Dog Therapy Bill for PTSD Vets
In an article written by Sharon L. Peters titled, “Man’s best friend could soon be veteran’s best friend,” she reports that a bill has been introduced in the House of Representatives to help veterans receive rehabilitation and re-entry assistance through certified dog therapy.
Known as H.R. 3885, the Veterans Dog Training Therapy Act will be a pilot program, focusing on PTSD or other mental health conditions of troubled veterans with the help of trained service dogs. Over a five year period, the program would develop three to five medical centers at a cost of $7 million dollars.
Each facility would require one certified dog trainer and two recreation therapists, with one director and one recreation therapist over the entire program. It is set up to not affect the budgets of tribal governments, local or state finances. Five service dogs are trained every two years, with the trained therapy dog to go to disabled vets.
Another plan by Rep. Michael Grimm, R-N.Y. is for PTSD vets to received instructions on training their own dogs. But both plans encourages using shelter dogs if possible.Mental health war wounds of vets like PTSD, anxiety, physical disabilities, depression and TBI have been treated successfully with several dog therapy services throughout the armed forces.
Additional dog therapy programs
~ Dog Tags
Soldiers at the Walter Reed Army Medical Center work with troubled shelter dogs, with many cruelty cases, twice a week for several weeks in a program called Dog Tags. Six soldiers in three learning levels work at the Washington shelter for two hours of hands-on training twice a week.
Over 50 dogs have benefited from the program, adopted quicker because they are more well-behaved. The soldiers who worked with them said that in the process, they also were healed. Many of the vets are now working in veterinarian offices and other shelters.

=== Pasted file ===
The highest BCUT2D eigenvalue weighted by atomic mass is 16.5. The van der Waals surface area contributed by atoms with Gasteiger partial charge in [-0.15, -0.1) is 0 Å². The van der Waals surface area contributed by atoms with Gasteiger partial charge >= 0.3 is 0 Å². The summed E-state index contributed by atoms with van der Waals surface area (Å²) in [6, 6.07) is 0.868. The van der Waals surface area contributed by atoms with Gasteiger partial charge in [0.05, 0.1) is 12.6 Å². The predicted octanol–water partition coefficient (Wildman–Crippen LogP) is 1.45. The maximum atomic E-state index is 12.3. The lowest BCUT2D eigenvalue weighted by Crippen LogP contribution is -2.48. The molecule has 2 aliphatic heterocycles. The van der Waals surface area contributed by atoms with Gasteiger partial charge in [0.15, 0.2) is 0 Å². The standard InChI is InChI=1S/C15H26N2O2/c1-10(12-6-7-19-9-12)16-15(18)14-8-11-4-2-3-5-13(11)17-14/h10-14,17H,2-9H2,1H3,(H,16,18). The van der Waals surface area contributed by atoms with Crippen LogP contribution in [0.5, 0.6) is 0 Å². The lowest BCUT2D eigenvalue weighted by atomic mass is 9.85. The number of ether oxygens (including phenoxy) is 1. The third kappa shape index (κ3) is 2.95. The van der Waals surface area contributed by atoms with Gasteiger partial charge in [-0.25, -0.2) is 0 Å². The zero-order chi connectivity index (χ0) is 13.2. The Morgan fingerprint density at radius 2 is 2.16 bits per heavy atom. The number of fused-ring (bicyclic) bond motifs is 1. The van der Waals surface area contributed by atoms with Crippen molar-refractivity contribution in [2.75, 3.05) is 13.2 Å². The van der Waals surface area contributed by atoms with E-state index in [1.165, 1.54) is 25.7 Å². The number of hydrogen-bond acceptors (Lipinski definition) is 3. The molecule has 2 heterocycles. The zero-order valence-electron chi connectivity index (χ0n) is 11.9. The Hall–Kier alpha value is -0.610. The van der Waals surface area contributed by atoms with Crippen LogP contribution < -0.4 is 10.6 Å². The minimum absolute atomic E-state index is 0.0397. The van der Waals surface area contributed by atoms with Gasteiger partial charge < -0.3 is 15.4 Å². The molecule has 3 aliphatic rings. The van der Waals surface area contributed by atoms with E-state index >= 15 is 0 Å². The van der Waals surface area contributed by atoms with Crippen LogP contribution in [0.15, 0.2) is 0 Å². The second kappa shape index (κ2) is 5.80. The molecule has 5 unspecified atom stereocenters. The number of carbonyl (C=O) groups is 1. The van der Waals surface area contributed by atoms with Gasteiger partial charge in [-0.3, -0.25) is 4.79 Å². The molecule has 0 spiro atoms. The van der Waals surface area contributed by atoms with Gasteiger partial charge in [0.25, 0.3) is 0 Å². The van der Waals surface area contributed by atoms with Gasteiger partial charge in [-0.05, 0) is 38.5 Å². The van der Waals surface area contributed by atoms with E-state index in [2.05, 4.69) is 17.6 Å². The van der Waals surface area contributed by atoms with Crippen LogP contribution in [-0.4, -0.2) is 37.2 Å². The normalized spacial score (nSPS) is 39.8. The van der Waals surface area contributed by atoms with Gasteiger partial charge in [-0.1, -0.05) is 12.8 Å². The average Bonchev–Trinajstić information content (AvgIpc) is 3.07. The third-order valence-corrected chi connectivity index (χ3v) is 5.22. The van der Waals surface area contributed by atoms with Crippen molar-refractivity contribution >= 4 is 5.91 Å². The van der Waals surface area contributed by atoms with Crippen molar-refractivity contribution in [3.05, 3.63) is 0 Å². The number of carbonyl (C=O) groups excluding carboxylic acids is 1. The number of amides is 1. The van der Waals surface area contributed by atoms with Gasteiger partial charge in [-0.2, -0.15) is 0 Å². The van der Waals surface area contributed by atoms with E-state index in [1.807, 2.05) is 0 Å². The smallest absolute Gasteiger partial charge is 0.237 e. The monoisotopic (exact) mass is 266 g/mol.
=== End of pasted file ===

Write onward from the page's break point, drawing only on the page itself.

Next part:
~ Operation Heroes and Hounds
Dog trainer Tamar Geller purchases death row behavioral dogs in shelters for $200 to help wounded Marines at Camp in a California program called “Operation Heroes and Hounds.” In 2008, they linked with “New Directions” to transition veterans into civilian life. Veterans follow Geller’s positive methods of dog training.
“The veterans learn new ways of approaching things,” Geller says. “They feel pride, rightfully, over what they’ve accomplished with the dogs. They see they can make a difference.” (USA Today)
~ Military Advanced Training Center at Walter Reed
Severely disabled veterans receive rehabilitation and stress relief through the assistance of certified therapy dogs. Not only are the soldiers receiving advanced medical technologies but are able to survive devastating injuries through the assistance of advanced dog therapy.
“Service dogs are 24/7 companions that can retrieve and carry objects, open doors, call attention to safety hazards, help with stress and balance difficulties, and provide a bridge back to society.” (Healing Paws)
Websites for Wounded Warriors who receive dog therapy assistance.
A special thank you to Robert McCarty from Barking Planet Blog who sent this information to us about a bill for a new government-supported program of dogs helping PTSD vets called the “Veterans Dog Training Therapy Act.” It had been sent to him from a friend who has had two tours in Vietnam working with vets. We hope you enjoy it and it changes your lives,helping you to better focus on how to help.
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